This is a guest post by Eric Cummings. If you want to guest post on this blog, check out the guidelines here.
I loved Aditya Mahesh’s recent guest post, 4 Ways to Promote Your Blog Offline. We bloggers are used to thinking about blogging as something you only do behind a computer. There is the “real” world and the “digital” world, and never the two shall meet. Aditya’s post debunks this myth though she missed one obvious but often underutilized publicity technique area: reaching out to our existing, real world social networks. Or put simply, tell your friends, family and co-workers about your blog.
This may seem blindingly obvious, and in many ways it is. But whether out of fear, privacy, or embarrassment, many bloggers keep their digital and real lives separate. I know I did, and many times still do. For new bloggers, utilizing existing social networks will dramatically expand the reach of your blog in the rough, early days. It will help create a community, give you valuable feedback, and expand the reach of your blog.
So, how do you utilize your social network?
1. Start small. In the beginning, get feedback from trusted friends. Ask trusted friends to give you honest feedback. When my brother and I started On Violence, for the first three or four weeks, we only told five of our closest friends. They provided feedback that helped us re-format pages to make them easier to read. We also found out what posts grabbed their attention and they pointed out those pesky typos that dog beginning and expert bloggers. And your friends can tell you, as one of ours did, that your language sounds pretentious. (Not all of the criticism feels good, but it helps.)
2. Tell your friends and family. First, I targeted emails and phone calls to my friends who I thought would want to be part of our community. If you are truly passionate about your topic, I bet a bunch of your friends are too. But this is obvious, what about your Great Aunt Mable, or your weird uncle Ted? Surely they don’t care about your new blog on early 90’s hip-hop. Maybe, but maybe not. You never know who your blog will interest, or who your next loyal reader will be.
3. Tell your co-workers and fellow enthusiasts. Chances are, unless you write a blog on making money from blogging, your blog is about a hobby or interest area. You have other friends in that area; take advantage of this. If your blog covers surfing, then talk to the surfers you ride with at the beach. If they aren’t interested in your blog, who will be?
4. Advertise with Groups and Associations to which you belong. Do you belong to a fraternity or sorority? An industry group? A church with a newsletter? Send out an announcement about your blog.
5. Target the real world recipients of your blog. Similar to tip number three, you need to target the people who are probably interested in your blog that you’ve never met before. If your blog reviews local restaurant, then talk to restaurant owners you know. Basically, wherever your blog can connect with real world people, you need to let them know about it.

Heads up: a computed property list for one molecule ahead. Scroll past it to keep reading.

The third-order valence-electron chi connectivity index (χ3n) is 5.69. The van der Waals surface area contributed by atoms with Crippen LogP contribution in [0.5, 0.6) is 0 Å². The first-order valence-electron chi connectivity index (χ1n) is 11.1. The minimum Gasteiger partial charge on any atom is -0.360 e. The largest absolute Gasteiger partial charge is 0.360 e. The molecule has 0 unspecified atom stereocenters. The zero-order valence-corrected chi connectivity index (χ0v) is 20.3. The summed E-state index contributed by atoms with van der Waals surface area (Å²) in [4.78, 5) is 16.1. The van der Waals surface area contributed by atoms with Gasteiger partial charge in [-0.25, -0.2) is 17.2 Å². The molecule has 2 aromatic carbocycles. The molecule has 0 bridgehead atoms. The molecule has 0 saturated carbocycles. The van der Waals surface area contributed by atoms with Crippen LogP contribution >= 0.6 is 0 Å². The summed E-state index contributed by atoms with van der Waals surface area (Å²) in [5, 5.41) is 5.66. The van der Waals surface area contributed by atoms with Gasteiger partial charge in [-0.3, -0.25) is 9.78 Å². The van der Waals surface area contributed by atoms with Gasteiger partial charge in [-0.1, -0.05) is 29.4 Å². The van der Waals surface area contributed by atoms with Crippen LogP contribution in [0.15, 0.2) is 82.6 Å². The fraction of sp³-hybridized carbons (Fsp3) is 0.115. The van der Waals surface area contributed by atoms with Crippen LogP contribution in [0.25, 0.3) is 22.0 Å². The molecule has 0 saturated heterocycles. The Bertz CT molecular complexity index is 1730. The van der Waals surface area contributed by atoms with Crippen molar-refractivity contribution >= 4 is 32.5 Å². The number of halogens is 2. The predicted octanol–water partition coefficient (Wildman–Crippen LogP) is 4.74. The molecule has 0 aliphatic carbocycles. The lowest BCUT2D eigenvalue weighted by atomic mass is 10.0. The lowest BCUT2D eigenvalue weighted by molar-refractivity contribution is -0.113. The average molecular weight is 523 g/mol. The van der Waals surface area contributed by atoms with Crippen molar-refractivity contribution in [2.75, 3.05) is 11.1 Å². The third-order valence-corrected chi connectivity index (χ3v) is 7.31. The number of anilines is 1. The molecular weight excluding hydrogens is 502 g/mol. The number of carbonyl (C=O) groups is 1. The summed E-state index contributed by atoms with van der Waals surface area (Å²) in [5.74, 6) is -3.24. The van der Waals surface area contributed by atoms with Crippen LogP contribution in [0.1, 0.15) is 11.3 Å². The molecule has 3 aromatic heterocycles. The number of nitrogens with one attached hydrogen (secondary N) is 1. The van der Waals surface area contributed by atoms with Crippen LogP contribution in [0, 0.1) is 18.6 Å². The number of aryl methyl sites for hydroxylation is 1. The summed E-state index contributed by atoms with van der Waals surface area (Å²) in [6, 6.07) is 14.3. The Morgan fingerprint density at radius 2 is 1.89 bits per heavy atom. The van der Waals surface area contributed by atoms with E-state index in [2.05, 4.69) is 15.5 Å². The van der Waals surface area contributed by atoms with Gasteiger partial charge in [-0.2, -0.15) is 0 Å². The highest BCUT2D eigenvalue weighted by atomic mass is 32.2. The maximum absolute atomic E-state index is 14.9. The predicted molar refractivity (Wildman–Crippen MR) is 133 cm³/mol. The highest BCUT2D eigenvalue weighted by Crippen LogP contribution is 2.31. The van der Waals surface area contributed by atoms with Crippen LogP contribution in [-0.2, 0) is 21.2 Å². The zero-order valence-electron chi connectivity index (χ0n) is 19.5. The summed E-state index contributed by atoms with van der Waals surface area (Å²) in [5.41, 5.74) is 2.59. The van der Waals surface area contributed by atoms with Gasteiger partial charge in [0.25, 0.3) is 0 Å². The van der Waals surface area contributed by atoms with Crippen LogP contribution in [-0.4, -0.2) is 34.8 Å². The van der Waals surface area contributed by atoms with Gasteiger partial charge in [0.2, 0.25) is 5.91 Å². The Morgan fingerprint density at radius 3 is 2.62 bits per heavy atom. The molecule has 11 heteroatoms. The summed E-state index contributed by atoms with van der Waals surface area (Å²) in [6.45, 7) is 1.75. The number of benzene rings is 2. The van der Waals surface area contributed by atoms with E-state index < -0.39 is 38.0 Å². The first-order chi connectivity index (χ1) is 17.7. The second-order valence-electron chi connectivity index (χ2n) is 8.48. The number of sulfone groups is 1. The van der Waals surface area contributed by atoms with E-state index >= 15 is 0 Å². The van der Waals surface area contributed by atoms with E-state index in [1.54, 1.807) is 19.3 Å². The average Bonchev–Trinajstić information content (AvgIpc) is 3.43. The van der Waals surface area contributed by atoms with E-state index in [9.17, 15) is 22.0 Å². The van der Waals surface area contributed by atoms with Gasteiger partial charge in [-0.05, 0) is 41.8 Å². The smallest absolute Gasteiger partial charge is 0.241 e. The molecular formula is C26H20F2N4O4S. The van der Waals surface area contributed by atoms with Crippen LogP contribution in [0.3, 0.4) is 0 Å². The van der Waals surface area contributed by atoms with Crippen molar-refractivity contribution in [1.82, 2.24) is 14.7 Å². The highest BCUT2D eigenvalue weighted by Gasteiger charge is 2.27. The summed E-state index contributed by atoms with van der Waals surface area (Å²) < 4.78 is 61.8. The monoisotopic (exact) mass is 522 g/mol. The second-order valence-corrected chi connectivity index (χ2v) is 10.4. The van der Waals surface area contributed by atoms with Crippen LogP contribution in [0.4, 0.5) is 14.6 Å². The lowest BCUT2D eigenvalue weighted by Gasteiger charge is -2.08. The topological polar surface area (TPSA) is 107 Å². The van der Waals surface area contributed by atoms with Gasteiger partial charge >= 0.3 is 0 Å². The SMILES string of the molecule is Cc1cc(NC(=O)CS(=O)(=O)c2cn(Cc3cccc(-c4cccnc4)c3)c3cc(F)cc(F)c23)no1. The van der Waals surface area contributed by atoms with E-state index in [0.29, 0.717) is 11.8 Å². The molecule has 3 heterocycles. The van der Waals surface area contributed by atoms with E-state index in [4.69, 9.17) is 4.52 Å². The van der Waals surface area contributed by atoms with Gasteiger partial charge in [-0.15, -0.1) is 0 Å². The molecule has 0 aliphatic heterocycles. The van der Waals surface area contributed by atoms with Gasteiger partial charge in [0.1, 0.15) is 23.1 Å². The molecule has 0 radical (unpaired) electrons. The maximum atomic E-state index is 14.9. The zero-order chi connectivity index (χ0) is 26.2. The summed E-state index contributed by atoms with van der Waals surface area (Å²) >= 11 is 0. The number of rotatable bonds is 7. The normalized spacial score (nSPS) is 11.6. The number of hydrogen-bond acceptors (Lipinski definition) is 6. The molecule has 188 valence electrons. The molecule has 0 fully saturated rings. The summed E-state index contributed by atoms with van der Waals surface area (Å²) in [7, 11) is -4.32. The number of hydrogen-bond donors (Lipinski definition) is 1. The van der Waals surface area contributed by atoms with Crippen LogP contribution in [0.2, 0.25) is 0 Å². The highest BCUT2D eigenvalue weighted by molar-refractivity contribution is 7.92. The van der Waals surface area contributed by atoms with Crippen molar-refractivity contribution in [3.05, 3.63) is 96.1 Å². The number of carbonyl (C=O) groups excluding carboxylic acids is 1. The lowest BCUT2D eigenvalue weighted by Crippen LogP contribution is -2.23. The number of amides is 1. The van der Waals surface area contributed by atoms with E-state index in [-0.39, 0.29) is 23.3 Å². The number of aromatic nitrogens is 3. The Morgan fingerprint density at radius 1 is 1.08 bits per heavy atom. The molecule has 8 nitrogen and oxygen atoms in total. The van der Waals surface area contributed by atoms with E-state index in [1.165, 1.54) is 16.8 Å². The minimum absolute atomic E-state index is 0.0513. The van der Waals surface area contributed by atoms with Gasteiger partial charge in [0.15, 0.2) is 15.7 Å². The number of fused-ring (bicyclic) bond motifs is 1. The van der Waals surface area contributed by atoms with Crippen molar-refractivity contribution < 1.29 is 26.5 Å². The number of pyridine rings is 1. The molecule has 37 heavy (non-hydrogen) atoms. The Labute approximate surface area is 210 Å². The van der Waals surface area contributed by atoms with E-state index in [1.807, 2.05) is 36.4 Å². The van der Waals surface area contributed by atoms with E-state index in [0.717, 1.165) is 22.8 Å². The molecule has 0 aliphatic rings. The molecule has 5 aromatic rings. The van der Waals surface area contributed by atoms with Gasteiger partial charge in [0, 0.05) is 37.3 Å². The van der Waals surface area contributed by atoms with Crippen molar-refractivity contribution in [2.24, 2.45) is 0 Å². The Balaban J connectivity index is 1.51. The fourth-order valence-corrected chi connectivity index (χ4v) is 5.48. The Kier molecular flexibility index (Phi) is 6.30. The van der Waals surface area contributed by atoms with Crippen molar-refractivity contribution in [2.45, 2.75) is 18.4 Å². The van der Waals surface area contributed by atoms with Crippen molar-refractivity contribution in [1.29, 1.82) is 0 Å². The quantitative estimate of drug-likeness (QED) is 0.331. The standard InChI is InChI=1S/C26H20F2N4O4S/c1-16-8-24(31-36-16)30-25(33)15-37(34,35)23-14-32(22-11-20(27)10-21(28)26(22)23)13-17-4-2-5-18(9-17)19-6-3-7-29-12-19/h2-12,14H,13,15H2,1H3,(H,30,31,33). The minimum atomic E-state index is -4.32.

6. Ask friends to guest post. There are tangible benefits to this. It is one less post you have to worry about writing, provides another voice to your website, and will help expand your reach into your friend’s social network. The biggest benefit I’ve had is in discovering another wonderful writer. My friend Matt contributed a post about his experience as an aid worker on the Thailand/Burma border. It was meaningful, well written, on topic, and a joy to read. If we hadn’t reached out, he never would have shared this story with us, and our blog wouldn’t be the same.
7. Ask your friends to comment. Nothing is sadder than a blog post with no comments. People want to go to blogs with community. Our blog, though small, has one. When new people come to our blog, they feel free to comment without feeling like they are the only one commenting. (Though to be fair, on some days we still struggle with this.)
8. Invite your friends on facebook/myspace/linkedin. I have over 300 friends on facebook, why would I not invite them to our blog? The more interesting thing has been connecting with friends I haven’t talked to in a long time, and restarting conversations and relationships with them. You have a social network already, use it.
9. Tell people you meet, in real life. This seems obvious, but was hard for me in the beginning and it still is. It is hard to put yourself out there and say, “I have a blog.” It seems pretentious. But again, you never know who or when you could meet a new reader. I met one of our most loyal readers at three in the morning outside a hostel in Munich. A tip: order business cards. They are cheap, practical and will help give you an opening.
Eric Cummings writes about for On Violence, a blog on counter-insurgency warfare, military and foreign affairs, art, and violence, written by two brothers–one a soldier and the other a pacifist.